saints and sinners of the stage and screen
saints and sinners of the stage and screen
V for Victory
The Stockwell Playhouse
27th March 2018
When you think of the Occupation, your mind automatically drifts across the Channel to mainland Europe. Or at least, my mind does - must be a side effect of growing up to reruns of 'Allo 'Allo. However, during World War II, our closer neighbours Jersey and Guernsey were both invaded by the Nazis as well. New musical V for Victory is set in Jersey immediately before German forces landed on the island and tells a story of determination, resilience and tragedy.
A lot of Anthony Orme's book is heavily signposted, which you would expect. It's a musical about WWII - there will be Nazis, there will be a Resistance and you betcha there will be a boy pining for an attractive girl who is out of his league. It's almost mandatory. Despite the predictability of the blossoming relationship between humble fruit and veg man Thomas Carter (Aaron Bannister-Davies) and Bailiff's daughter Liz Edwards (Georgina Rose Hanson) - and remember, a Bailiff is the head honcho of Jersey, so his daughter is as close to a princess as you can get - we really warm to the couple. It doesn't even matter that we're supposed to like them; we willingly go along with it.
Some of the most natural, heart-warming moments in the musical are in Bannister-Davies and Hanson's scenes together. The throwaway comedic lines about silly little things like singing and childhood memories show us the awkward romantic tension in their early interactions and the more comfortable, relaxed behaviour once their relationship is established. There's a very believable chemistry between the pair and we find ourselves rooting for a happily ever after for Thomas and Liz.
It's a shame we don't feel as invested in barkeep Joe (Gary O'Brien), whose mournful song about missing his family doesn't have any emotional clout. Although O'Brien belts out each word competently, Gunther Fiala's melody itself just doesn't grab us. His character's backstory is clear and his situation desperately sad, so it should be easy for him to get the audience in sniffles. And yet, no hankies are necessary. Whilst it is possible that more time is spent developing Joe's character in the full-length book to gain a stronger reaction, I don't think it is a lack of emotional attachment to Joe that lets down his big solo - it's the song itself.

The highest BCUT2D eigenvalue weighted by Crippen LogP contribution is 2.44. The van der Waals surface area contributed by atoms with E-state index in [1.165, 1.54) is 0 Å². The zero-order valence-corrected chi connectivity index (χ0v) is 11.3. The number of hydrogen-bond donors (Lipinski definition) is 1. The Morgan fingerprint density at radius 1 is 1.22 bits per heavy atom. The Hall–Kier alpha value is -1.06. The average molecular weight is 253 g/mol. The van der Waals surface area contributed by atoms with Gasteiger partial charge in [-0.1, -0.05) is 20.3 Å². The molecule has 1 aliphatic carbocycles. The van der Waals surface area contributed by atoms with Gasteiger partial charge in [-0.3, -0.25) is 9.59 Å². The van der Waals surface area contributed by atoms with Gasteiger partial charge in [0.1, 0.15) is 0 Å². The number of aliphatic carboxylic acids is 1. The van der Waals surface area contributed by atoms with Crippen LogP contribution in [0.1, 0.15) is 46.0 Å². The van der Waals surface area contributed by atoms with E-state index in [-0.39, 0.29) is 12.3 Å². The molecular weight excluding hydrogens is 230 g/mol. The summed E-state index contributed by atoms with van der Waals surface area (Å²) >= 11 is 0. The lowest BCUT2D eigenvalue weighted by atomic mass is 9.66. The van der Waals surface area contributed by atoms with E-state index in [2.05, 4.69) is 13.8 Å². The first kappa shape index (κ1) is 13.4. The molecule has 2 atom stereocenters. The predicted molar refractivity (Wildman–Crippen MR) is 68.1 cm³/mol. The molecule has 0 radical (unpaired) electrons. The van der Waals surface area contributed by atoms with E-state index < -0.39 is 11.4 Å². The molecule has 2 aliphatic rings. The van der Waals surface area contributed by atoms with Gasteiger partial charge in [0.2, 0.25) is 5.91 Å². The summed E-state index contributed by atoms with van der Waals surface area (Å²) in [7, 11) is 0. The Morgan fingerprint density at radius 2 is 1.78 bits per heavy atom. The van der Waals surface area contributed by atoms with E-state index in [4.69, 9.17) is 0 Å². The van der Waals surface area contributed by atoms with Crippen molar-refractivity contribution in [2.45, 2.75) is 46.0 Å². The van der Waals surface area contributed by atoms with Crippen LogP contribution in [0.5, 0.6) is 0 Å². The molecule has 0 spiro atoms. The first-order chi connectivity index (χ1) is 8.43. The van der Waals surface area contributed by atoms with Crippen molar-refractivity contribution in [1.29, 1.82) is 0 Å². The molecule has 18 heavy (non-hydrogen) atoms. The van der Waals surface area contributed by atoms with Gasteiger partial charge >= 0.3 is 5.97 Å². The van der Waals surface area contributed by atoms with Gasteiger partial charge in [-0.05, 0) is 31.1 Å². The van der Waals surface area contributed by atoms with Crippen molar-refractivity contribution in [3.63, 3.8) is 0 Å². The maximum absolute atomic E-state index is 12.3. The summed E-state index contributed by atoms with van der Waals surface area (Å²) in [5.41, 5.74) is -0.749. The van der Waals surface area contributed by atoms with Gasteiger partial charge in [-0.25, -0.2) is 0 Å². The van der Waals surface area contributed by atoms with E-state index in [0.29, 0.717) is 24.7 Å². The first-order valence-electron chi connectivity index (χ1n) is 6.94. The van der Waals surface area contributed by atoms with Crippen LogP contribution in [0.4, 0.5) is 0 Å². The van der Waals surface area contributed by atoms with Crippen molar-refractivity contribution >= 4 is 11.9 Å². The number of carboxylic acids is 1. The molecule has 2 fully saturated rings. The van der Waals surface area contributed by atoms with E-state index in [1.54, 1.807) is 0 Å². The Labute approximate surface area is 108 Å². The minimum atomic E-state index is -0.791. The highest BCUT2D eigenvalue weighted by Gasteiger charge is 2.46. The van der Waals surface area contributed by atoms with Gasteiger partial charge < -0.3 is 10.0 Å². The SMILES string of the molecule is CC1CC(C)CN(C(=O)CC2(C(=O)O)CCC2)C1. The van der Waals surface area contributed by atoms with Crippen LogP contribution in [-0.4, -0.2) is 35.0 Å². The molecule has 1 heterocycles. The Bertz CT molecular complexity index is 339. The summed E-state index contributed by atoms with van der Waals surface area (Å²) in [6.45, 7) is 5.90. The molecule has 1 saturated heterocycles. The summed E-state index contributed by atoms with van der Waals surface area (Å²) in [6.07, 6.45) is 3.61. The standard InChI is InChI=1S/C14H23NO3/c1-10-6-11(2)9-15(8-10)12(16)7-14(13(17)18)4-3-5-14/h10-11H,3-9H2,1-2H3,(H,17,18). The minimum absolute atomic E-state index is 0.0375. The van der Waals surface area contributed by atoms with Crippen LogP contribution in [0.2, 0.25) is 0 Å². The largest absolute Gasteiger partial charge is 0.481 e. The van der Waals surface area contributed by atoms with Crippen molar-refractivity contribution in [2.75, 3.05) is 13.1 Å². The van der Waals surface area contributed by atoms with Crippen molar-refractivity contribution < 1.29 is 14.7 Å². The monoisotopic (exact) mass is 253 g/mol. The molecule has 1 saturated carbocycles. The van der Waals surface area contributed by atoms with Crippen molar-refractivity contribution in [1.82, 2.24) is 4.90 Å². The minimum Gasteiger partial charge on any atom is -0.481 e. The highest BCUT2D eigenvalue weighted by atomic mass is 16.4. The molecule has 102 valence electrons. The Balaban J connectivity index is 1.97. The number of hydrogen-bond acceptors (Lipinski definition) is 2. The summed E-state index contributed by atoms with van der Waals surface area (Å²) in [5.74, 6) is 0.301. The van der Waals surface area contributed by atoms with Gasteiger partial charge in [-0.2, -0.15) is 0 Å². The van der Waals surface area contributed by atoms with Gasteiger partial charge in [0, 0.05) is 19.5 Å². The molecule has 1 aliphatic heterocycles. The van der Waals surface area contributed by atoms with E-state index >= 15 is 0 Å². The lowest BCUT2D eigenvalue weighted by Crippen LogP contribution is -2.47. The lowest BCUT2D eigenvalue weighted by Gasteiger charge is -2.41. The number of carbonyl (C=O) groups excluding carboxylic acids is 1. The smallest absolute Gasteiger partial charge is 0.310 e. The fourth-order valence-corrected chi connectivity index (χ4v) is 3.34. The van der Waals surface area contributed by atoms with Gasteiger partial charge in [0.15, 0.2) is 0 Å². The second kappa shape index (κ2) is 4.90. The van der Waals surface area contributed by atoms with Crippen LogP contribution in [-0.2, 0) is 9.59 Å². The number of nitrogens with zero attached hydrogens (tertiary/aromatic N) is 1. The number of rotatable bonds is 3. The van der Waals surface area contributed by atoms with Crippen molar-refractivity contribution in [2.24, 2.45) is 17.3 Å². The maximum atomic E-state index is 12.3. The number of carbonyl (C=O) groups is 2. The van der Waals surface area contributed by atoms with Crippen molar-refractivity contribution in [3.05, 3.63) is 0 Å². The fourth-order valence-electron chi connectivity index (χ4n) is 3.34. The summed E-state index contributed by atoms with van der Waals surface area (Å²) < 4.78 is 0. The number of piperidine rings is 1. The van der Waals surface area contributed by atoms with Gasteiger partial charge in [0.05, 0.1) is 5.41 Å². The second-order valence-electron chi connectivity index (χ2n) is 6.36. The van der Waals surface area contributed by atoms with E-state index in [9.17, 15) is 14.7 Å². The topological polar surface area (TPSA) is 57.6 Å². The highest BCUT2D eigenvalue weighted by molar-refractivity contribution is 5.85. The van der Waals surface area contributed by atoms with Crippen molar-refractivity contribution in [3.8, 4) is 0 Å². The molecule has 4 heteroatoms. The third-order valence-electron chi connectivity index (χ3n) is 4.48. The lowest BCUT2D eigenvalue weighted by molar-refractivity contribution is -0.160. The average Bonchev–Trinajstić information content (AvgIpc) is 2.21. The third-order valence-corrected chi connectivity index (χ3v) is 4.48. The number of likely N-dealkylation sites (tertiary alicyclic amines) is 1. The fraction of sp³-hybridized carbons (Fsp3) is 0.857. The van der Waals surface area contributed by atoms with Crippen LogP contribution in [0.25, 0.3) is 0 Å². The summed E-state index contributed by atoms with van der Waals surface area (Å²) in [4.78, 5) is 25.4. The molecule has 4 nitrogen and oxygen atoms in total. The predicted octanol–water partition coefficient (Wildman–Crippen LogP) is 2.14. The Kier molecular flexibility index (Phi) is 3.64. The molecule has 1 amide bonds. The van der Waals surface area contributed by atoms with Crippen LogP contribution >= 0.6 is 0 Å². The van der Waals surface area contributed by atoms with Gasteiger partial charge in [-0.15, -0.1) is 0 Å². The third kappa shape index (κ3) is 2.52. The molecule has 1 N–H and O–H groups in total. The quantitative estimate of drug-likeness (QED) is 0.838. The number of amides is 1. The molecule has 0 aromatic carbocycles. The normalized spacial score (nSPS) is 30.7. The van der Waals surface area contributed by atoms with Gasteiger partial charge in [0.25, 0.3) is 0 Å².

There are some issues with the accompaniment and vocals that really come down to bedding into a venue for only a two-night run, with the female singers suffering the most from this. Leanne Coupland delivers a belting performance as Judy, fighting with the backing music and winning. With the others, we lose a lot of the lower notes, which sometimes makes it hard to make out Dries Janssens' lyrics. However, these are the sort of niggles that would resolve themselves in a longer run, perhaps in a larger theatre. V for Victory is a compelling tale and I would really like to see it be staged as a full-length version with a live orchestra.
Even allowing for the suspension of disbelief that is generally granted to musicals, it is incredible that one of the islanders (Alice Merivale) is shot and largely shrugs this off. And following this incident, you would expect a gun-carrying Nazi soldier to inspire more fear. More apprehension from the ensemble would really help in making the subsequent scenes feel plausible and thus hard-hitting. In the moments before the invasion, we sense the Islanders' palpable terror, exacerbated by the sounds of planes and Martin Bristow's lighting design, but we never really revisit this same degree of doom again.
We do miss out on some of the character development through watching an abridged version, but we get to know Dani (Lottie Johnson) reasonably well. She represents one of the many women who stepped up when all the men went off to fight and there was no one left to run things. Dani is strong, feisty and inherently likeable. Although Colonel Stolzmann (Klemens Koehring) is portrayed as the two-dimensional big bad, we see some more shades of grey in Captain Gunther Schneider (Alex Wadham) and Bailiff Edwards (Ben Eagle).
It's obvious that V for Victory has a lot of potential. Whilst we don't get to see all of it in this shorter extract, what we do get is enough to draw us into island life and entertain and move us. A brave new piece which hopefully will undergo some final tweaks before getting its own full length run in a larger venue.
V for Vicory ran from 26th to 27th March at the Stockwell Playhouse
Nearest tube station: Stockwell (Northern, Victoria)